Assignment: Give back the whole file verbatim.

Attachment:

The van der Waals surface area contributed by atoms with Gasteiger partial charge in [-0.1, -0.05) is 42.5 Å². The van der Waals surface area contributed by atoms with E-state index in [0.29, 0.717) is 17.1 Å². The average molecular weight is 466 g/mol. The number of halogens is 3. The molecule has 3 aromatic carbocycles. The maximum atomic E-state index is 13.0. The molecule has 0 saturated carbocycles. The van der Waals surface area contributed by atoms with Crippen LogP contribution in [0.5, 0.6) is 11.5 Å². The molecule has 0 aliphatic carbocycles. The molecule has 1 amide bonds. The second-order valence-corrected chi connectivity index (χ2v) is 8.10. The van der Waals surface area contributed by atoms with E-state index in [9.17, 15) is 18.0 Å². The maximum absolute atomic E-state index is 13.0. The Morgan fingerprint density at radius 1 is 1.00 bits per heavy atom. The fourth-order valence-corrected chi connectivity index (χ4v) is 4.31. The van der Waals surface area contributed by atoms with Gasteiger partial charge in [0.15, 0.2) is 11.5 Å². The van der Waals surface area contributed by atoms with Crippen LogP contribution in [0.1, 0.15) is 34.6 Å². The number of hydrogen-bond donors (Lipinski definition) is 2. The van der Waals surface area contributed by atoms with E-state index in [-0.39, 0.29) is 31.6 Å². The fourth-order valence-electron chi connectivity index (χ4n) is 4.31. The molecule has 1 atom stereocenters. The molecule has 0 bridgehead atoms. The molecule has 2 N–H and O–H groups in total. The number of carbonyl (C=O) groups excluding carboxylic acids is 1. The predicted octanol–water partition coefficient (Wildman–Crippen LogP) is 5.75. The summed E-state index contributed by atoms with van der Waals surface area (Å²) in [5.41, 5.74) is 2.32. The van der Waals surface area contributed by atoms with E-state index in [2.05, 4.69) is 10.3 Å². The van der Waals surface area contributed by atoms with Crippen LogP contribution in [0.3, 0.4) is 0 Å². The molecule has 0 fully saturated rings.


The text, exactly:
The van der Waals surface area contributed by atoms with Gasteiger partial charge in [-0.1, -0.05) is 42.5 Å². The van der Waals surface area contributed by atoms with E-state index in [0.29, 0.717) is 17.1 Å². The average molecular weight is 466 g/mol. The number of halogens is 3. The molecule has 3 aromatic carbocycles. The maximum atomic E-state index is 13.0. The molecule has 0 saturated carbocycles. The van der Waals surface area contributed by atoms with Crippen LogP contribution in [0.5, 0.6) is 11.5 Å². The molecule has 0 aliphatic carbocycles. The molecule has 1 amide bonds. The second-order valence-corrected chi connectivity index (χ2v) is 8.10. The van der Waals surface area contributed by atoms with E-state index in [9.17, 15) is 18.0 Å². The maximum absolute atomic E-state index is 13.0. The Morgan fingerprint density at radius 1 is 1.00 bits per heavy atom. The fourth-order valence-corrected chi connectivity index (χ4v) is 4.31. The van der Waals surface area contributed by atoms with Gasteiger partial charge in [0.15, 0.2) is 11.5 Å². The van der Waals surface area contributed by atoms with Crippen LogP contribution in [0.1, 0.15) is 34.6 Å². The number of hydrogen-bond donors (Lipinski definition) is 2. The van der Waals surface area contributed by atoms with E-state index in [-0.39, 0.29) is 31.6 Å². The fourth-order valence-electron chi connectivity index (χ4n) is 4.31. The molecule has 1 atom stereocenters. The molecule has 0 bridgehead atoms. The molecule has 2 N–H and O–H groups in total. The number of carbonyl (C=O) groups excluding carboxylic acids is 1. The predicted octanol–water partition coefficient (Wildman–Crippen LogP) is 5.75. The summed E-state index contributed by atoms with van der Waals surface area (Å²) in [5.41, 5.74) is 2.32. The van der Waals surface area contributed by atoms with E-state index in [2.05, 4.69) is 10.3 Å². The van der Waals surface area contributed by atoms with Crippen LogP contribution in [0.3, 0.4) is 0 Å². The molecule has 0 fully saturated rings.